The problem I face, however, is that now that I don't have to work on the specific story for NaNoWriMo, I am assaulted by plot ideas for other stories, fanfics of various familiar series. The primary one I'd like to start on is yet another Mahou Shoujo Lyrical Nanoha original character tale, which sends me back to my old nemeses of Poor Canon Logic and Vague Background Information. Somewhat more relaxing is a random idea I had for The Melancholy of Haruhi Suzumiya, or rather its genderbent version, which will probably not survive more than a single scene without collapsing under its own triviality.
People keep asking me why I write fanfics. The answer I always give is that it's an addiction: rather than being addicted to nicotine or caffeine or the Internet, I pretty much have to write. It's that, or my head asplode.
I am spending my downtime browsing the various HCGs I've collected over the years, and carefully removing all the H parts. Possibly this defeats the purpose somewhat, but I like the artstyle for some of the games, and it saves me from having to trawl imageboards for suitable pictures every time I want to talk about something not directed at a specific anime.
It's another sign of how my view of the world is off-center, I suppose. I like pics of cute anime girls (or at least cute anime people who look like girls), and seeing them in various ero-scenes just feels more than a little tacky.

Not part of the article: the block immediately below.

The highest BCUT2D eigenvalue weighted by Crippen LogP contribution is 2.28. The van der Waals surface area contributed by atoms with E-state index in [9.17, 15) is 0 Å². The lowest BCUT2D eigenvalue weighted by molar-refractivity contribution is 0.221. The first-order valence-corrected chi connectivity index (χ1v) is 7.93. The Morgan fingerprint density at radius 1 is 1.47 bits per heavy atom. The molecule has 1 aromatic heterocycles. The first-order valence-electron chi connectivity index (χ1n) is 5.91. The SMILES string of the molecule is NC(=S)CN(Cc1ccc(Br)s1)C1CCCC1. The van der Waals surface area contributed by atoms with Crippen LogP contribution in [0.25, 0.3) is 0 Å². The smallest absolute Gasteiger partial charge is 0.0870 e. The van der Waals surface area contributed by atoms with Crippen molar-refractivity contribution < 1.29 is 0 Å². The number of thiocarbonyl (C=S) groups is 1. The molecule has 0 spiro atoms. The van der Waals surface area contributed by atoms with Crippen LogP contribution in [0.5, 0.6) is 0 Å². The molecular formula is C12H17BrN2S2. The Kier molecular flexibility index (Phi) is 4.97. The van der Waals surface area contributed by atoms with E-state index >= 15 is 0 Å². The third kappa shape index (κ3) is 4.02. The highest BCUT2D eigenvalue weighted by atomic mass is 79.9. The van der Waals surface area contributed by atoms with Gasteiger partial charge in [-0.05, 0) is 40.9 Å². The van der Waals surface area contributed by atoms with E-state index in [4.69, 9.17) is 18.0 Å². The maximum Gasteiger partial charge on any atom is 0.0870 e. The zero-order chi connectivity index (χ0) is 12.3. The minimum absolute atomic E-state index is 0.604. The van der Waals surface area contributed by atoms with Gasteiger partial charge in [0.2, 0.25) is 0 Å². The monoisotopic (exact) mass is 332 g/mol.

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Where Beauty is the Beast.
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A little late for Halloween, at least from my time zone. I've been spending the last few hours preparing for the month-long mad rush for fifty thousand words that is NaNoWriMo. I pretty much had to, considering I am going into this with almost no preparation whatsoever.
One wonders what the moe-fied anthropomorphic personification of Writers' Block would look like.
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One of the things I've often been told to capital-C Consider is my capital-A Audience, which means you. You, the reader, and those who, like you, are reading this blog at this moment for whatever reason, all lumped together in one statistical bundle, where you might find yourself sharing your personal space with people who do not yet exist, mere hypotheticals who may or may not read these ramblings in the future, but have the potential to do so. Like Schroedinger's famous feline, we will not know unless we actually take a look.
When I started this anime blog, I had in mind an Audience of One, namely myself. This was supposed to be just a repository of all the random thoughts about anime I happened to have, where I can actually wax enthusiastic about my primary hobby and interest, without appearing too creepy to the non-anime fans on my Livejournal friendslist. (There are a few, surprisingly enough. They know of anime, but they're just not interested, and I can understand entirely.)
Almost twenty months later, I have to finally admit that there are actual flesh-and-blood people out there who are interested in what I have to say. I'm not sure what you see in this blog, and I'm not sure what I'm doing right (or wrong), but it's pretty good for my ego.